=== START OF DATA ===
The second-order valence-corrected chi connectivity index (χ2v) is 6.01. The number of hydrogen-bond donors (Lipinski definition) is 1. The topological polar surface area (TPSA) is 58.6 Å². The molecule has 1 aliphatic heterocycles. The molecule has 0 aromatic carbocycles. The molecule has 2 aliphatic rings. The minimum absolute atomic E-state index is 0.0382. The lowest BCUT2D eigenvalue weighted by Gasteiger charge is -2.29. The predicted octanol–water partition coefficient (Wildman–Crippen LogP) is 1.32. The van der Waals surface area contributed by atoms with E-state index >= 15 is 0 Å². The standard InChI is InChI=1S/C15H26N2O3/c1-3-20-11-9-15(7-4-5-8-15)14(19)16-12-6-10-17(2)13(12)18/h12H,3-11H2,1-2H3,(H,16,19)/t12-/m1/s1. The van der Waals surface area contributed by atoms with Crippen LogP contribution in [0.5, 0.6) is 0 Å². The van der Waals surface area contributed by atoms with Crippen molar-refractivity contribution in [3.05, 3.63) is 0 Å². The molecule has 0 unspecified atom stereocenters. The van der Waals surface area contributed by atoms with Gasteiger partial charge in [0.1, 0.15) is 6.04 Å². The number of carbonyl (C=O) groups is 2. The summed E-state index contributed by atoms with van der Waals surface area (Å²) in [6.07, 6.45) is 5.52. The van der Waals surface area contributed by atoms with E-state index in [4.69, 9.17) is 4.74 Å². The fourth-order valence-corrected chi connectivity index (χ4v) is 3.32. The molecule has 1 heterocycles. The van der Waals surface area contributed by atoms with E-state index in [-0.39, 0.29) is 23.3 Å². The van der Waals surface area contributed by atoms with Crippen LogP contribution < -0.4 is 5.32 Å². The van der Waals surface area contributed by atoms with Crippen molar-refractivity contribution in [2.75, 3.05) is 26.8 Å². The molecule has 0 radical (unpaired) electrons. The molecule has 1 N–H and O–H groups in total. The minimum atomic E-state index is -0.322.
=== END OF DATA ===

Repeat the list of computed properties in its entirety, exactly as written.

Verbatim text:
The second-order valence-corrected chi connectivity index (χ2v) is 6.01. The number of hydrogen-bond donors (Lipinski definition) is 1. The topological polar surface area (TPSA) is 58.6 Å². The molecule has 1 aliphatic heterocycles. The molecule has 0 aromatic carbocycles. The molecule has 2 aliphatic rings. The minimum absolute atomic E-state index is 0.0382. The lowest BCUT2D eigenvalue weighted by Gasteiger charge is -2.29. The predicted octanol–water partition coefficient (Wildman–Crippen LogP) is 1.32. The van der Waals surface area contributed by atoms with E-state index >= 15 is 0 Å². The standard InChI is InChI=1S/C15H26N2O3/c1-3-20-11-9-15(7-4-5-8-15)14(19)16-12-6-10-17(2)13(12)18/h12H,3-11H2,1-2H3,(H,16,19)/t12-/m1/s1. The van der Waals surface area contributed by atoms with Crippen LogP contribution in [0.5, 0.6) is 0 Å². The van der Waals surface area contributed by atoms with Crippen molar-refractivity contribution in [3.05, 3.63) is 0 Å². The molecule has 0 unspecified atom stereocenters. The van der Waals surface area contributed by atoms with Gasteiger partial charge in [0.1, 0.15) is 6.04 Å². The number of carbonyl (C=O) groups is 2. The summed E-state index contributed by atoms with van der Waals surface area (Å²) in [6.07, 6.45) is 5.52. The van der Waals surface area contributed by atoms with E-state index in [4.69, 9.17) is 4.74 Å². The fourth-order valence-corrected chi connectivity index (χ4v) is 3.32. The molecule has 1 heterocycles. The van der Waals surface area contributed by atoms with E-state index in [-0.39, 0.29) is 23.3 Å². The van der Waals surface area contributed by atoms with Crippen LogP contribution < -0.4 is 5.32 Å². The van der Waals surface area contributed by atoms with Crippen molar-refractivity contribution in [2.75, 3.05) is 26.8 Å². The molecule has 0 radical (unpaired) electrons. The molecule has 1 N–H and O–H groups in total. The minimum atomic E-state index is -0.322.